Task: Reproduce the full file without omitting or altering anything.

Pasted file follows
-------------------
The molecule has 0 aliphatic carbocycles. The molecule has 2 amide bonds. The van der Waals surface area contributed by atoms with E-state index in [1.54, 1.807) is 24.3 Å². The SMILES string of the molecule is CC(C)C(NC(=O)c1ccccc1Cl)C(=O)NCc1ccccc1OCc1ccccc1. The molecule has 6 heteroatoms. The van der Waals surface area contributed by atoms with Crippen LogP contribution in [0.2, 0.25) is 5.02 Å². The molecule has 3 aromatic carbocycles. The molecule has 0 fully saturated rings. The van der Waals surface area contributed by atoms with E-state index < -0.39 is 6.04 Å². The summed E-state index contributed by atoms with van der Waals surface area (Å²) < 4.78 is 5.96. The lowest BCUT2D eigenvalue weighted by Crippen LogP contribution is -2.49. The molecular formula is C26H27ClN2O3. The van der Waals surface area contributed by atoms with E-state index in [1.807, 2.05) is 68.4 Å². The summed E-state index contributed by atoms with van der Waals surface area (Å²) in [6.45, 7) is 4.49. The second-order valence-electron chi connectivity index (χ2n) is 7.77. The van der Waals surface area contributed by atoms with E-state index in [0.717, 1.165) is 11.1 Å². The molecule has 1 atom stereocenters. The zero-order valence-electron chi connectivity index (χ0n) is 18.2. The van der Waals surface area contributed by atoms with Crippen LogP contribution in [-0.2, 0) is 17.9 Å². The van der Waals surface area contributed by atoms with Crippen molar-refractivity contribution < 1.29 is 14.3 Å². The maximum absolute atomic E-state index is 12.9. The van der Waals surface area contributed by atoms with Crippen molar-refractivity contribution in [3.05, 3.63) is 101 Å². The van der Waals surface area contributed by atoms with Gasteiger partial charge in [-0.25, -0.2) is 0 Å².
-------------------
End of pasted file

The molecule has 0 aliphatic carbocycles. The molecule has 2 amide bonds. The van der Waals surface area contributed by atoms with E-state index in [1.54, 1.807) is 24.3 Å². The SMILES string of the molecule is CC(C)C(NC(=O)c1ccccc1Cl)C(=O)NCc1ccccc1OCc1ccccc1. The molecule has 6 heteroatoms. The van der Waals surface area contributed by atoms with Crippen LogP contribution in [0.2, 0.25) is 5.02 Å². The molecule has 3 aromatic carbocycles. The molecule has 0 fully saturated rings. The van der Waals surface area contributed by atoms with E-state index < -0.39 is 6.04 Å². The summed E-state index contributed by atoms with van der Waals surface area (Å²) < 4.78 is 5.96. The lowest BCUT2D eigenvalue weighted by Crippen LogP contribution is -2.49. The molecular formula is C26H27ClN2O3. The van der Waals surface area contributed by atoms with E-state index in [1.807, 2.05) is 68.4 Å². The summed E-state index contributed by atoms with van der Waals surface area (Å²) in [6.45, 7) is 4.49. The second-order valence-electron chi connectivity index (χ2n) is 7.77. The van der Waals surface area contributed by atoms with E-state index in [0.717, 1.165) is 11.1 Å². The molecule has 1 atom stereocenters. The zero-order valence-electron chi connectivity index (χ0n) is 18.2. The van der Waals surface area contributed by atoms with Crippen LogP contribution in [-0.2, 0) is 17.9 Å². The van der Waals surface area contributed by atoms with Crippen molar-refractivity contribution < 1.29 is 14.3 Å². The maximum absolute atomic E-state index is 12.9. The van der Waals surface area contributed by atoms with Crippen molar-refractivity contribution in [3.05, 3.63) is 101 Å². The van der Waals surface area contributed by atoms with Gasteiger partial charge in [-0.25, -0.2) is 0 Å².